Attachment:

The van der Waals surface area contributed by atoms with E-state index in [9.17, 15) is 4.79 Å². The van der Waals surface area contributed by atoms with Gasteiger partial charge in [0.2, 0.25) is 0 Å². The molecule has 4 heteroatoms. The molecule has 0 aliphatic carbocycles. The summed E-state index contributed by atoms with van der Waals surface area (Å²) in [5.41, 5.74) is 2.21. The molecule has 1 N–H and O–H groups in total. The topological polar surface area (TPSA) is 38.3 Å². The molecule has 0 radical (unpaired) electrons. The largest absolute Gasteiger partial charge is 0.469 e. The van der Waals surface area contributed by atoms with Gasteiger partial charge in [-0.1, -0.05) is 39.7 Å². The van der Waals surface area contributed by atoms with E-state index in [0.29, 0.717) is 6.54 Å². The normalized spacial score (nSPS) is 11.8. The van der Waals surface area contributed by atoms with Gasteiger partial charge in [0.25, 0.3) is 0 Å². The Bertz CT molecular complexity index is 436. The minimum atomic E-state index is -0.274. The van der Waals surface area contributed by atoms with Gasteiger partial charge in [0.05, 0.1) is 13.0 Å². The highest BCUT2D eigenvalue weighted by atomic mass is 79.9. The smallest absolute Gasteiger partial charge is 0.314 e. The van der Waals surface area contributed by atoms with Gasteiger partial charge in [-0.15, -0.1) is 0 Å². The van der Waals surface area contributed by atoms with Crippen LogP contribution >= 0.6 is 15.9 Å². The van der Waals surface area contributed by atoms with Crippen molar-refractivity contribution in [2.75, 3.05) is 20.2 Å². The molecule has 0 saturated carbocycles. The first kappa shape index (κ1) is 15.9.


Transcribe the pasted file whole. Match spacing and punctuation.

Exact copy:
The van der Waals surface area contributed by atoms with E-state index in [9.17, 15) is 4.79 Å². The van der Waals surface area contributed by atoms with Gasteiger partial charge in [0.2, 0.25) is 0 Å². The molecule has 4 heteroatoms. The molecule has 0 aliphatic carbocycles. The summed E-state index contributed by atoms with van der Waals surface area (Å²) in [5.41, 5.74) is 2.21. The molecule has 1 N–H and O–H groups in total. The topological polar surface area (TPSA) is 38.3 Å². The molecule has 0 radical (unpaired) electrons. The largest absolute Gasteiger partial charge is 0.469 e. The van der Waals surface area contributed by atoms with Gasteiger partial charge in [-0.1, -0.05) is 39.7 Å². The van der Waals surface area contributed by atoms with E-state index in [0.29, 0.717) is 6.54 Å². The normalized spacial score (nSPS) is 11.8. The van der Waals surface area contributed by atoms with Gasteiger partial charge in [0.25, 0.3) is 0 Å². The Bertz CT molecular complexity index is 436. The minimum atomic E-state index is -0.274. The van der Waals surface area contributed by atoms with Gasteiger partial charge in [0.05, 0.1) is 13.0 Å². The highest BCUT2D eigenvalue weighted by atomic mass is 79.9. The smallest absolute Gasteiger partial charge is 0.314 e. The van der Waals surface area contributed by atoms with Gasteiger partial charge in [-0.15, -0.1) is 0 Å². The van der Waals surface area contributed by atoms with Crippen LogP contribution >= 0.6 is 15.9 Å². The van der Waals surface area contributed by atoms with Crippen molar-refractivity contribution in [2.75, 3.05) is 20.2 Å². The molecule has 0 saturated carbocycles. The first kappa shape index (κ1) is 15.9.